2017-18 season preview: Detroit Red Wings

Dylan Larkin is one of the few younger star players on the Red Wings. Tony Ding/Icon Sportswire

Detroit Red Wings, 33-36-13, missed playoffs, $0 in cap space

Biggest changes: There was a time when unrestricted free agents wanted nothing more than to be part of one of the NHL's most storied franchises. Those days are over. Even the most ardent Red Wings fans seem to understand that Detroit is no longer one of the players' top destinations (even with the new Little Caesars Arena). Having finished out of a playoff spot for the first time in 25 years and facing what appears to be a long overhaul, the Red Wings' offseason activity was limited to the free-agent signing of defenseman Trevor Daley, a two-time Stanley Cup champion who left the Pittsburgh Penguins for a three-year, $9.5 million contract. In a minor deal, the Red Wings also signed hard-nosed defenseman Luke Witkowski (one-year, $750,000) to provide toughness and depth to the back end. That's what happens when a team goes into free agency with less than $8 million in cap space and most of it was allocated toward re-signing forward Tomas Tatar (four years, $21.2 million). The Wings also re-signed defenseman Xavier Ouellet (two years, $2.5 million) but headed toward the first week of the season without a deal for talented forward Andreas Athanasiou, who turned down a two-year, $3.8 million offer, contending he is worth $5 million over two years. The impasse could have major ramifications, since Athanasiou, who recorded 18 goals and 29 points in 64 games last season, is contemplating an offer to play in the KHL. With Athanasiou in limbo, the Red Wings invited two nine-year veterans, P.A. Parenteau and David Booth, to training camp.

Case for: The Red Wings are a mix of aging players who can still produce and youngsters who would like to show they can. That formula can work if forwards Henrik Zetterberg, 36, and Frans Nielsen, 33, can blend in with Dylan Larkin, 21, Athanasiou, 23, Anthony Mantha, 23, and rookie Tyler Bertuzzi, 22, on the front end, and defensemen Niklas Kronwall, 36, Daley, 33, Jonathan Ericsson, 33, and Mike Green, 31, play better than their birth certificates suggest they can. For the Red Wings to get back into the playoff hunt, they'll need bounce-back seasons from a half-dozen players and hope their offense hides the warts of a mediocre blue line, which is as thin as it's been in decades. Like many teams, the key to the Red Wings' immediate future lies in their goaltending, where Jimmy Howard is looking to rebound after missing 38 games with a sprained right medial collateral ligament suffered in a crease pileup. Backup Petr Mrazek didn't exactly take advantage of the opportunity, going 18-21-9 with a dreadful 3.04 goals-against average and .901 save percentage.

Case against: The Red Wings' sustained success might finally be catching up with them. Before this year, when they took center Michael Rasmussen with the ninth overall pick, they had not had a top-10 draft pick since 1991, when they selected Martin Lapointe, one year after they took Keith Primeau with the third overall pick. Organizational depth has suffered from the dearth of high-end talent, and the Wings can't afford to lose Athanasiou to a contract dispute. The real shortage is on the back end, where Green is overtaxed on a top pairing with Danny DeKeyser, who regressed with a four-goal, minus-22 season. Kronwall is playing on knees that are starting to betray him and Ericsson needs to show he's fully recovered from a fractured wrist that ended his season. It all could add up to another season near the Eastern Conference basement, which would not be a bad thing for the Red Wings' long-term future if the result is a high draft pick.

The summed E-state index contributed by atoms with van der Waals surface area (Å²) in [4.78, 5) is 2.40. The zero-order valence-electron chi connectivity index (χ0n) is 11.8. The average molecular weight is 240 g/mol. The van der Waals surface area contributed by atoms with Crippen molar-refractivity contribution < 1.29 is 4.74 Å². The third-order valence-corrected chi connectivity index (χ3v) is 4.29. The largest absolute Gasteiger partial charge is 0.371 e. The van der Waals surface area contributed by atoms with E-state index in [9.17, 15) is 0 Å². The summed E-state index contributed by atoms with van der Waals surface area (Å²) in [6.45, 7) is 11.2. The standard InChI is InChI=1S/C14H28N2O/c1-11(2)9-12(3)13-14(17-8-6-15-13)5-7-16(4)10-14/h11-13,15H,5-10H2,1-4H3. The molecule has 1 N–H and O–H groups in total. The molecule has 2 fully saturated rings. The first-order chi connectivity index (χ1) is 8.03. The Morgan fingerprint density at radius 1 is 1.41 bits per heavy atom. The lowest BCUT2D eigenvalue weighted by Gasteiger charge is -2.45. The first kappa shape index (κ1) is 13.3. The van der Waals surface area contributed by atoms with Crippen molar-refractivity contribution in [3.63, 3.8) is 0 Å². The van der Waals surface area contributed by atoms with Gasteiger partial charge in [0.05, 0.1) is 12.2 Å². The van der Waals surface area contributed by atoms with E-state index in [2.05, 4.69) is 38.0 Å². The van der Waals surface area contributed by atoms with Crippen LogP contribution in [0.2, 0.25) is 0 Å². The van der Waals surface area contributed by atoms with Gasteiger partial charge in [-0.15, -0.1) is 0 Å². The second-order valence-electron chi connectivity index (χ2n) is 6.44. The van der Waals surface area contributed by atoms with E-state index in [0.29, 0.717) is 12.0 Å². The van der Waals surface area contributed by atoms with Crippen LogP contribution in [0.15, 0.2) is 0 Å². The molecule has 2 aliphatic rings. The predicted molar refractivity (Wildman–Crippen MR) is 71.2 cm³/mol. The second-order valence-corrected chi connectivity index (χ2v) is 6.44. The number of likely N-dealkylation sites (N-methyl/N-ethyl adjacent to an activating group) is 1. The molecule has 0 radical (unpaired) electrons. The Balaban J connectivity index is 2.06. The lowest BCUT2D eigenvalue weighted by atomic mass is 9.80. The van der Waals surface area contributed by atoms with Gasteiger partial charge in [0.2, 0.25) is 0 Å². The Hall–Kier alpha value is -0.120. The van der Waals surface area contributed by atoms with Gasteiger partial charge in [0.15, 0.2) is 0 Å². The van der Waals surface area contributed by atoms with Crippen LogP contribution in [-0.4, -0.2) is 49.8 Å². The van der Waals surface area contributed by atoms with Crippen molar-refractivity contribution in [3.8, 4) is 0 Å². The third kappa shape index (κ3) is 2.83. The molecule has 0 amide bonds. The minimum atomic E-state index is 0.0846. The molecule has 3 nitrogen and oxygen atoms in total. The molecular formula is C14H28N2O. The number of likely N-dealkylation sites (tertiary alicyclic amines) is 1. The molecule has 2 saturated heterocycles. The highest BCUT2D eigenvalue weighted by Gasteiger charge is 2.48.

Trade bait: The Red Wings can't afford to lose Athanasiou over $1.2 million and would be in a terrible bargaining position if they attempted to trade him. It would not be a surprise to see Green, who is entering the final season of a contract that carries a $6 million cap hit, shopped around for a prospect or draft pick. He is the only Red Wing destined to hit unrestricted free agency next summer.

Goalie situation rating: 6. Howard was having a very impressive season before his knee sprain forced Mrazek into 50 games. Howard's record (10-11-1) was not indicative of his quality of work (2.10 goals-against average, .927 save percentage), and if he can regain that early-season swagger, the Red Wings will surprise everyone. Mrazek, who was left unprotected and passed over by the expansion Vegas Golden Knights, needs to wipe the slate clean as he enters his final season before restricted free agency.

Scout's take: "I think they're going to have a tough time. Some of their key guys are still stars in the league, but they're getting older, and with the schedule and the travel and the speed of the game now, it makes it very difficult. The league is favoring younger players now. They have some young speed with Larkin and Athanasiou, but I think they're in between, similar to the situation in Philly."

Prediction: 7th in Atlantic

Depth chart/Combos


Tomas Tatar-Henrik Zetterberg-Anthony Mantha

Andreas Athanasiou-Dylan Larkin-Gustav Nyquist

Justin Abdelkader-Frans Nielsen-Darren Helm

Tyler Bertuzzi-Luke Glendening-Riley Sheahan


Danny DeKeyser-Mike Green

Trevor Daley-Niklas Kronwall

Jonathan Ericsson-Nick Jensen

Xavier Ouellet-Luke Witkowski


Jimmy Howard

Petr Mrazek

Jared Coreau